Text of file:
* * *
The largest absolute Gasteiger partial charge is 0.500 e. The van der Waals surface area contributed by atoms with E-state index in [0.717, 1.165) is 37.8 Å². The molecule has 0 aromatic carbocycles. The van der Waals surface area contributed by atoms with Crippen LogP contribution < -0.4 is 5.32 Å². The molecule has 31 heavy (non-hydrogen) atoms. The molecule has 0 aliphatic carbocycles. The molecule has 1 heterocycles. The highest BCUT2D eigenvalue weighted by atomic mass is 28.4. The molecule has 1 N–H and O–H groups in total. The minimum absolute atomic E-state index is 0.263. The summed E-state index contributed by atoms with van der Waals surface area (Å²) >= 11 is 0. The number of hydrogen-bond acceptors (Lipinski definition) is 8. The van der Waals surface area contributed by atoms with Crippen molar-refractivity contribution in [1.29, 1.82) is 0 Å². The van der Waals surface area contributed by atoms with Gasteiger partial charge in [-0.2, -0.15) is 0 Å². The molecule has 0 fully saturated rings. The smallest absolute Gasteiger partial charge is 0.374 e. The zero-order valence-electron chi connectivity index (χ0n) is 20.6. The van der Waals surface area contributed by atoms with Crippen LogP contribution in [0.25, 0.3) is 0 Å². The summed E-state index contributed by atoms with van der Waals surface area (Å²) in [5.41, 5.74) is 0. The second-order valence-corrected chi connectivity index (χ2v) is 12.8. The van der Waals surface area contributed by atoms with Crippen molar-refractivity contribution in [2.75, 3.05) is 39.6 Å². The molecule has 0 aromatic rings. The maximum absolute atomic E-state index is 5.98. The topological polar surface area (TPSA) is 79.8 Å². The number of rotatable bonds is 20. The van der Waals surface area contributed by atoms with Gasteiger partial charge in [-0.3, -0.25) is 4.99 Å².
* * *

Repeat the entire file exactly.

The largest absolute Gasteiger partial charge is 0.500 e. The van der Waals surface area contributed by atoms with E-state index in [0.717, 1.165) is 37.8 Å². The molecule has 0 aromatic carbocycles. The van der Waals surface area contributed by atoms with Crippen LogP contribution < -0.4 is 5.32 Å². The molecule has 31 heavy (non-hydrogen) atoms. The molecule has 0 aliphatic carbocycles. The molecule has 1 heterocycles. The highest BCUT2D eigenvalue weighted by atomic mass is 28.4. The molecule has 1 N–H and O–H groups in total. The minimum absolute atomic E-state index is 0.263. The summed E-state index contributed by atoms with van der Waals surface area (Å²) >= 11 is 0. The number of hydrogen-bond acceptors (Lipinski definition) is 8. The van der Waals surface area contributed by atoms with Crippen molar-refractivity contribution in [1.29, 1.82) is 0 Å². The van der Waals surface area contributed by atoms with Gasteiger partial charge in [-0.2, -0.15) is 0 Å². The molecule has 0 fully saturated rings. The smallest absolute Gasteiger partial charge is 0.374 e. The zero-order valence-electron chi connectivity index (χ0n) is 20.6. The van der Waals surface area contributed by atoms with Crippen LogP contribution in [0.25, 0.3) is 0 Å². The summed E-state index contributed by atoms with van der Waals surface area (Å²) in [5.41, 5.74) is 0. The second-order valence-corrected chi connectivity index (χ2v) is 12.8. The van der Waals surface area contributed by atoms with Crippen molar-refractivity contribution in [2.75, 3.05) is 39.6 Å². The molecule has 0 aromatic rings. The maximum absolute atomic E-state index is 5.98. The topological polar surface area (TPSA) is 79.8 Å². The number of rotatable bonds is 20. The van der Waals surface area contributed by atoms with Gasteiger partial charge in [-0.3, -0.25) is 4.99 Å².